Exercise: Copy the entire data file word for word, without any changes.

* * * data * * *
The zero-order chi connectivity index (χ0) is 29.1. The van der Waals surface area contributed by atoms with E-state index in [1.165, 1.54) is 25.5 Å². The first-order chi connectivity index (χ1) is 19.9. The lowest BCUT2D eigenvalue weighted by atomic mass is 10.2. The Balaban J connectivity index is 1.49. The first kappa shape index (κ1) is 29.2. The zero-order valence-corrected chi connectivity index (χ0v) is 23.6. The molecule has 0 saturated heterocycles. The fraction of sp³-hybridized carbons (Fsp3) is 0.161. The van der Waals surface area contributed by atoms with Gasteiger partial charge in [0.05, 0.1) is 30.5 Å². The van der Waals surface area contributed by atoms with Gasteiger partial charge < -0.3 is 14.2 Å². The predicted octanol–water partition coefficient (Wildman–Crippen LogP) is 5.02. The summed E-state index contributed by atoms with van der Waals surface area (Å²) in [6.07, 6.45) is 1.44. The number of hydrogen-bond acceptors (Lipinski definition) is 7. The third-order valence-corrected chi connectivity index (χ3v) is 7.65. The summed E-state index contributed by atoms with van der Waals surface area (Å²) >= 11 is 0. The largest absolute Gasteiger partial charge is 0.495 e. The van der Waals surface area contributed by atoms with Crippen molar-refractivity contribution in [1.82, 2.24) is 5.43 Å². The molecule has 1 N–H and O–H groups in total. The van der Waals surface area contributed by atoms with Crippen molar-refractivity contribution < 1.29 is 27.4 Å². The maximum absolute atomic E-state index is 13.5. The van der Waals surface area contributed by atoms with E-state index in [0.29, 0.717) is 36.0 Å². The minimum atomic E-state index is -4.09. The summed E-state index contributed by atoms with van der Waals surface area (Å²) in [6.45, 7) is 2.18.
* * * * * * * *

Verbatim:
The zero-order chi connectivity index (χ0) is 29.1. The van der Waals surface area contributed by atoms with E-state index in [1.165, 1.54) is 25.5 Å². The first-order chi connectivity index (χ1) is 19.9. The lowest BCUT2D eigenvalue weighted by atomic mass is 10.2. The Balaban J connectivity index is 1.49. The first kappa shape index (κ1) is 29.2. The zero-order valence-corrected chi connectivity index (χ0v) is 23.6. The molecule has 0 saturated heterocycles. The fraction of sp³-hybridized carbons (Fsp3) is 0.161. The van der Waals surface area contributed by atoms with Gasteiger partial charge in [0.05, 0.1) is 30.5 Å². The van der Waals surface area contributed by atoms with Gasteiger partial charge < -0.3 is 14.2 Å². The predicted octanol–water partition coefficient (Wildman–Crippen LogP) is 5.02. The summed E-state index contributed by atoms with van der Waals surface area (Å²) in [6.07, 6.45) is 1.44. The number of hydrogen-bond acceptors (Lipinski definition) is 7. The third-order valence-corrected chi connectivity index (χ3v) is 7.65. The summed E-state index contributed by atoms with van der Waals surface area (Å²) >= 11 is 0. The largest absolute Gasteiger partial charge is 0.495 e. The van der Waals surface area contributed by atoms with Crippen molar-refractivity contribution in [1.82, 2.24) is 5.43 Å². The molecule has 1 N–H and O–H groups in total. The van der Waals surface area contributed by atoms with Crippen molar-refractivity contribution < 1.29 is 27.4 Å². The maximum absolute atomic E-state index is 13.5. The van der Waals surface area contributed by atoms with E-state index in [0.29, 0.717) is 36.0 Å². The minimum atomic E-state index is -4.09. The summed E-state index contributed by atoms with van der Waals surface area (Å²) in [6.45, 7) is 2.18.